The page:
AudioGreat breaks achieve a positive strategic goal back to the show. They communicate, both in content and presentation, something about the show plot. Breaks which score are real, relevant, and fun. They earn you valuable images. Here are some breaks by Reynolds Group shows which achieve this.
Radio is one of the best mediums to tell a story because we can paint pictures with words, tone, and emotion. Want to truly understand the value of telling a story? Tell one well to listeners and stop halfway. They’ll ask that you finish it. They won’t if you cough out facts, figures, metrics, and lists. That’s the power of stories. In this segment on MOJO in the Morning, Channel 95.5, Detroit, Rachel tells a story about waiting on line at a retail establishment. Her story has wonderful twists and turns, totally defines her, and is exceptionally captivating. Mojo also finds way to involve listeners in the process, making this short break have multiple dimensions to keep those just tuning in completely engaged.
One thing to learn when interviewing a top celebrity is to prep, but also be prepared to organically go where the interview leads you. A few weeks ago, Dave and Veronica, WQYK, Tampa talked to Luke Bryan, who was coming on to sell concert tickets. Early in the interview, they played for him Veronica doing a hip hop version of a Luke song used in another feature. Luke was so mesmerized by the creative that he took the interview to other places. Instead of being married to their list of questions, they willingly followed Luke. What ensued was a silly, fun interview which highlighted not only our team, but Luke’s sense of humor. A win all the way around – very entertaining for the audience and, as a result, Luke probably sold more concert tickets!
This week we’re going to talk about preserving the natural reaction. Oftentimes, you don’t want to share too much with your team off the air out of fear the best and most natural reaction will come in that conversation and it will be difficult to recreate. These are almost always gut calls the others involved will react better if they don’t know where the story is going. This takes chemistry and a trust that the people you’re telling will not only have a reaction, but will have a good one.
In the two audio segments below, John from John and Tammy, KSON, San Diego, calls his mother to tell her he committed the cardinal sin…he got a tattoo.
In the second clip, Jonah, from Stacey K and Jonah, HOT 101.7, Santa Rosa, CA admits to something very few know about him, that he’s adopted.
There’s nothing more fun than real life. That’s what listeners are most looking for when they turn on a morning show. They want to be around people like them, who can be honest in a fun way. At Kyle and Rachel, Radio NOW, Indianapolis, Rachel was having some “issues” with her personal trainer. Kyle wanted to hear the trainer’s take on the problems so they got him on the phone. One thing to note in this break – listen to all the drama. These moments of drama are what draw the listener in and gives the team its best chance to create humor.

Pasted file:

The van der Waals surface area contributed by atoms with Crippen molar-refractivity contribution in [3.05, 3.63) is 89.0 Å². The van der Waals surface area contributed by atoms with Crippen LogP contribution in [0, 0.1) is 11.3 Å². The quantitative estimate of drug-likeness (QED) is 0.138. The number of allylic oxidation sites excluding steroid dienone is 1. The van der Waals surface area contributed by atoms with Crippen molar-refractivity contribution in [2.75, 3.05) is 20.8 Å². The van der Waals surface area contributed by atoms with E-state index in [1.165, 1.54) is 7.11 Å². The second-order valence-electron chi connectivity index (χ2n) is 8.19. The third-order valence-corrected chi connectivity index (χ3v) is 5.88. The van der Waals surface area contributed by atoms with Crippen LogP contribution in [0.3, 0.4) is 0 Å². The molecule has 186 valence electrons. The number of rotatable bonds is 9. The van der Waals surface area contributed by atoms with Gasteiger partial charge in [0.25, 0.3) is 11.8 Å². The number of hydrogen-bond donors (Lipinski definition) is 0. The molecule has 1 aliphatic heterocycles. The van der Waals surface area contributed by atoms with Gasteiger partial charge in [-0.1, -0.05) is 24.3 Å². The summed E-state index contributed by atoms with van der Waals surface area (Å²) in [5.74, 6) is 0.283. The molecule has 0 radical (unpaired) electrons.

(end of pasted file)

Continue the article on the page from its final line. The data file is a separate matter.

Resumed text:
Games on morning shows work best if people in cars listening can play along (it’s why “Wheel of Fortune” is America’s most popular game). Ryno and Jackson, KYGO, Denver play “What Are They Talking About” where they bleep the topic from audio of a celebrity on TV. The listener has to guess what they’re talking about. It sounds naughty but isn’t, and you don’t have to have seen the TV show to play along.
One way to create entertainment is to marry opposites. Kim Kardashian is about to get married, let’s get advice for her from cute kids. Ta-dah! Here’s a break from Kyle and Rachel, Radio Now, Indianapolis, where opposites are married perfectly to make people laugh.
They say interviews in PPM don’t work, which is nonsense. Bad interviews don’t work but entertaining ones do. Dave and Veronica, WQYK, Tampa understand that when they do an interview, the person they’re talking to has an agenda – to sell something. Their agenda is to entertain the audience, which is what they do in this interview with Dave Heywood from Lady Antebellum.
Terrific radio is story-based. Tell yours, then ask the listeners to their theirs. Stories are relatable and have twists and turns and moments of unpredictability that draw listeners in. In this simple break of phones, Mojo in the Morning, Channel 95.5, Detroit asked listeners what they learned about a happy couple from a best man.
One of the smartest things a show can do is make stars of their family members. It’s rare that we get a new Pope. More rare when an anchor calls his mom to see how it’s playing at her local church. In this clip from John and Tammy, KSON, San Diego, John checks in with his mother to find out the scuttlebutt at her place of worship.
One way to bond with women is to talk about kids. An easy concept, right? Sean Henry, Lite Rock B103, Rockford, IL is the master. Sean’s son Declan just turned five. To celebrate, he played The Pyramid with his son. The category was things in fives. Way too cute. And women walk away loving Sean even more for being a great father.